“Deep-sea gold rush is a gamechanger,” read adverts for the Deep Sea Mining Summit 2022 at the Hilton London hotel in the capital’s Canary Wharf district, for which delegates paid £1,195 for the two-day event this week. “After years of negotiations and false starts, deep-sea mining is close to a breakthrough.
“As we move into an era of mining the deep-ocean floor, the world’s most remote environment, mining companies are working on overcoming the perceived challenges and developing island nations are watching with interest. As the demand for base metals and minerals surges ever beyond what our land is able to provide, new technological and technical developments are helping to drive forward this new industry.”
Daniel Wilde, economic adviser on oceans for the Commonwealth Secretariat, which represents Nauru and many of the other small island states keen to start seabed mining, told the conference that he expected the ISA to agree a payment regime that would hand mining companies a post-tax profit of 17.5%.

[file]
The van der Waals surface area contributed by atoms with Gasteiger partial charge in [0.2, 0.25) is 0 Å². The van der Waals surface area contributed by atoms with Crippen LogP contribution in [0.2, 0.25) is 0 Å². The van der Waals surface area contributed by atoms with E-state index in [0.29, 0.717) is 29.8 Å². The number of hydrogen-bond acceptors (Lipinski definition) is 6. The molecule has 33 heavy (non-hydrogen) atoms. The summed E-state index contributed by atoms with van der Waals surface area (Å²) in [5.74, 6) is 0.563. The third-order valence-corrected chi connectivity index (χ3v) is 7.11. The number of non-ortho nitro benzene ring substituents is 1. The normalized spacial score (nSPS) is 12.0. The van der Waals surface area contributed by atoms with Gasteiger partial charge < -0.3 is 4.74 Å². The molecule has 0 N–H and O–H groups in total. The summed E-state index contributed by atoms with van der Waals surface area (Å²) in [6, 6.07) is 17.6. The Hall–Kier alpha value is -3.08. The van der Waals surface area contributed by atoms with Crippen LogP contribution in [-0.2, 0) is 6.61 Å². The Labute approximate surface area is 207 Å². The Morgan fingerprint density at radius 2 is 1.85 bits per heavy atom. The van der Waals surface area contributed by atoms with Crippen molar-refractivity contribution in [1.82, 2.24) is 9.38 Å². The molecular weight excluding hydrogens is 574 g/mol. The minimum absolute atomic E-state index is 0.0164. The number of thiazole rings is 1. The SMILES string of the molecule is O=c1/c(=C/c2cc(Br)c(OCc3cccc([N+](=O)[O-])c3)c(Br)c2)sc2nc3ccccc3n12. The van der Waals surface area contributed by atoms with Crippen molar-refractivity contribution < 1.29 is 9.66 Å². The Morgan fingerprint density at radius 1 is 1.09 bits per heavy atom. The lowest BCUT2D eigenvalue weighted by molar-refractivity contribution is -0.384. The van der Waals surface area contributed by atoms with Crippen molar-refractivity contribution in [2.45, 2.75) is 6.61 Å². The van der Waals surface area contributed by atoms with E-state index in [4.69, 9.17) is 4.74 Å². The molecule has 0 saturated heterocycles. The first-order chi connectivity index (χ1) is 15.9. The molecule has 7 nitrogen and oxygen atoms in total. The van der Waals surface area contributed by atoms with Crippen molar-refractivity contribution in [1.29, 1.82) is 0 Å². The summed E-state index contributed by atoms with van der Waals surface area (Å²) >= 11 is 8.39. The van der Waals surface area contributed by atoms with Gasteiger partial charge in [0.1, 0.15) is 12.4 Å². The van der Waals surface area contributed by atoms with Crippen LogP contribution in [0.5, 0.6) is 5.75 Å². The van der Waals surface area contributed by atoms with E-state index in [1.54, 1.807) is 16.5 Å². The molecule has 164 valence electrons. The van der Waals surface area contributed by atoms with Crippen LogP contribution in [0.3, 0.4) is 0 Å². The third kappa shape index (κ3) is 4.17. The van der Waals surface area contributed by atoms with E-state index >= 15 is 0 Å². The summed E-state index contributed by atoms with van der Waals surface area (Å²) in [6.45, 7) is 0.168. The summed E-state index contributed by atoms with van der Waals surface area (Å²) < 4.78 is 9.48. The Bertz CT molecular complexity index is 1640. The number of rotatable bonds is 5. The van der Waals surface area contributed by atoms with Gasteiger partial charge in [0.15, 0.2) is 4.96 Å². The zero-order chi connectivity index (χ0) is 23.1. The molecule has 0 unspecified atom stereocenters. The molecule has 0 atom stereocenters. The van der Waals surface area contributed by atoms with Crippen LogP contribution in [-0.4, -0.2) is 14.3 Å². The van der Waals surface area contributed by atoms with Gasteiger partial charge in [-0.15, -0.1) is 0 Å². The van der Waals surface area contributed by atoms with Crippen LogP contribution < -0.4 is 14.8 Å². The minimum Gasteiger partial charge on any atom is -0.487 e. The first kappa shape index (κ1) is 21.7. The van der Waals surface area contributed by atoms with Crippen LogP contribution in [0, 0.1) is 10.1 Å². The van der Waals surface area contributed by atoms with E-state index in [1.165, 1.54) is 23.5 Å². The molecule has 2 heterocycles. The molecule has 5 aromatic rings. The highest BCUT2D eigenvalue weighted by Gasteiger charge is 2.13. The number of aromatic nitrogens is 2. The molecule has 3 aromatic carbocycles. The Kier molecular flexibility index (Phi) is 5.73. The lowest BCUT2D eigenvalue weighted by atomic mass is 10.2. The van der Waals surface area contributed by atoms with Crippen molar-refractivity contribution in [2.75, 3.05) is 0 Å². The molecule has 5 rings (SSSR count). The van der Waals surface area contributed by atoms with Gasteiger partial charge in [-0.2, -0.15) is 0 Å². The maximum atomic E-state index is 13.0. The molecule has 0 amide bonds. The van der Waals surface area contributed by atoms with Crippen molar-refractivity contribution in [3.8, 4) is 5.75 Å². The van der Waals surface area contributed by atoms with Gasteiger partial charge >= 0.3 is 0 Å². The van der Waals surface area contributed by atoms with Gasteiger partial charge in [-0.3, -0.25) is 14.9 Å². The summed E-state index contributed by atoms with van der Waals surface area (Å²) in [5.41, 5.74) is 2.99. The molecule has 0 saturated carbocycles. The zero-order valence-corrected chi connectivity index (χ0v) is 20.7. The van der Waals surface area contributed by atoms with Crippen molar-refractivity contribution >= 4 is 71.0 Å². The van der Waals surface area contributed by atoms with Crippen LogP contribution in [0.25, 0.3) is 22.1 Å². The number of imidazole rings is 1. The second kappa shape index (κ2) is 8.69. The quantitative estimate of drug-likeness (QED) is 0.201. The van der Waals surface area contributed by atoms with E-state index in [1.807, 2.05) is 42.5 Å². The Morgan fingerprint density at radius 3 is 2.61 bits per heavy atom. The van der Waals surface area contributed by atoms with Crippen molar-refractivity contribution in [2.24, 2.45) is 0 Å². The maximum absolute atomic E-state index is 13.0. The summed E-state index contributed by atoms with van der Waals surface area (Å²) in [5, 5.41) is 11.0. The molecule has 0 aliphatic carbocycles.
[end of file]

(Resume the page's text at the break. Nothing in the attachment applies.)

However, he warned the audience that “the two-year deadline does seem quite tight, [and] if it’s not agreed there are questions about what happens next”.
Ebbe Hartz, a geologist at Aker BP, a Norwegian oil exploration company part-owned by BP, said mining for seabed metals could eventually overtake drilling for oil. “But the problem is going to be finding [the metals], and we don’t have a lot of data.”
Hartz said machine-learning data collection would be key to the success of seabed mining, and would ensure “we don’t need to make all the errors we made with hydrocarbons”.
Eleanor Martin, a partner at law firm Norton Rose Fulbright who advises banks on financing offshore projects, said global banks were “very eager” to invest in deep-sea mining projects as they project the cost of lithium and cobalt needed for electric car batteries will continue to spiral upwards. “To build the number of [electric] cars we will need, we will need much more of these metals.”